Is MET an effective treatment method? MET is considered to be an evidence-based approach to treating a number of addiction and mental health disorders; evidence-based means the treatment method is well-researched and backed by a number of clinical trials showing it to be effective in certain circumstances.
How long does MET take? MET takes place over four to five individual treatment sessions with a therapist.
Can MET involve others? Depending on the circumstances surrounding the issue being treated, MET providers might encourage someone to bring a significant other to one or more of the therapy sessions.

How MET Works and How It Is Used

Motivational enhancement therapy strives to evoke a changed thought process in individuals who are struggling with addiction. It works based on psychological principles to rapidly promote someone’s own strengths and desires to become part of the solution.

Specifically, MET is designed to move someone from a passive contemplation that maybe there is a solution to becoming an active and determined proponent of that solution. The concept behind MET is that a person who is positive about and determined to make a difference in their own thoughts and behaviors is more likely to activate his or her own resources. Those resources might be internal, but they can also include social and family support systems.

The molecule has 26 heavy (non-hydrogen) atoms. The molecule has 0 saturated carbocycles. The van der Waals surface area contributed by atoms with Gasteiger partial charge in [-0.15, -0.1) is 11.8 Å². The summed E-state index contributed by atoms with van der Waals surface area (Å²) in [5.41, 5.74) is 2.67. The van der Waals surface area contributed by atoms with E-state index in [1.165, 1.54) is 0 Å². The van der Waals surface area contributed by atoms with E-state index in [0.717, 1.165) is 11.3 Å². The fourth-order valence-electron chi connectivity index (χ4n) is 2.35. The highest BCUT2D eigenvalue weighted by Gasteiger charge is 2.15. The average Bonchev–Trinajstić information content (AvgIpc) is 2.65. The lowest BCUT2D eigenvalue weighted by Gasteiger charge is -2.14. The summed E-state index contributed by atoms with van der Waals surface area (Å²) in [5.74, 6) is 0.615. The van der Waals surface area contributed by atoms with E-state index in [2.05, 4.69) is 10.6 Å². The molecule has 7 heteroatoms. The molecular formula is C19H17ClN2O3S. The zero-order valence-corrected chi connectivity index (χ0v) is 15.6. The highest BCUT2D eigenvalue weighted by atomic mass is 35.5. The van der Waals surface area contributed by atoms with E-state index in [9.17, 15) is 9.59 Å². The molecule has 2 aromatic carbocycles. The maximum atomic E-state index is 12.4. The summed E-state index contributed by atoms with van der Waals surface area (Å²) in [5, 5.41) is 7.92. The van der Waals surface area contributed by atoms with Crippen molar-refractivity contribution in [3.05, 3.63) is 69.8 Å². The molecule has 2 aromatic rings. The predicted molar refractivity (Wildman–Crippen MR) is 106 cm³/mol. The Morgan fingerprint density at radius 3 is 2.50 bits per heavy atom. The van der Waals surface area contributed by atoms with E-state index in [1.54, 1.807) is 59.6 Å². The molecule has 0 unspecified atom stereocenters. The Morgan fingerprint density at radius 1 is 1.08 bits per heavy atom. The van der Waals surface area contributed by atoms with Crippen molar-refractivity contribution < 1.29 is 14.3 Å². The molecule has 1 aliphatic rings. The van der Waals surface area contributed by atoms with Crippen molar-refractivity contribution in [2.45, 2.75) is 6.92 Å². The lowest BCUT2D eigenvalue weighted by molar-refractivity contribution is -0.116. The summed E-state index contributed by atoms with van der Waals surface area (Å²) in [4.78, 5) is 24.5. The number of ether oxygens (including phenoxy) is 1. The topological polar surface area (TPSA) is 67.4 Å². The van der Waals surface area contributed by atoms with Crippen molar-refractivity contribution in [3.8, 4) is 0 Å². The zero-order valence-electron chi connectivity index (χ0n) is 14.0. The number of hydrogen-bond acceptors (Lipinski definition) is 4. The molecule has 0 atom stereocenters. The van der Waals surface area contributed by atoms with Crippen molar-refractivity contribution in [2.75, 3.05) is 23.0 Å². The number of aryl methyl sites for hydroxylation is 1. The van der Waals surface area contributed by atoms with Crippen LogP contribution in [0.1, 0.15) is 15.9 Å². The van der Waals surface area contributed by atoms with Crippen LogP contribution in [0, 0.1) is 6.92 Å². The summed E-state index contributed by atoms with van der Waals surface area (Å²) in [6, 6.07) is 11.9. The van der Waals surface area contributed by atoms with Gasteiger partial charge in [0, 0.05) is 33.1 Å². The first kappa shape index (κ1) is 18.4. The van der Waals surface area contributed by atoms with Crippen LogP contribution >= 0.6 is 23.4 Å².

MET is typically only used as a stand-alone therapy in cases when an individual is not facing immediate, severe consequences from their addiction or mental health issue. For example, individuals who are dealing with alcohol, marijuana, or nicotine addiction may be able to continue managing life’s responsibilities while going through treatment. They may only need the motivation to deal with their addiction. That makes MET a possible treatment to consider.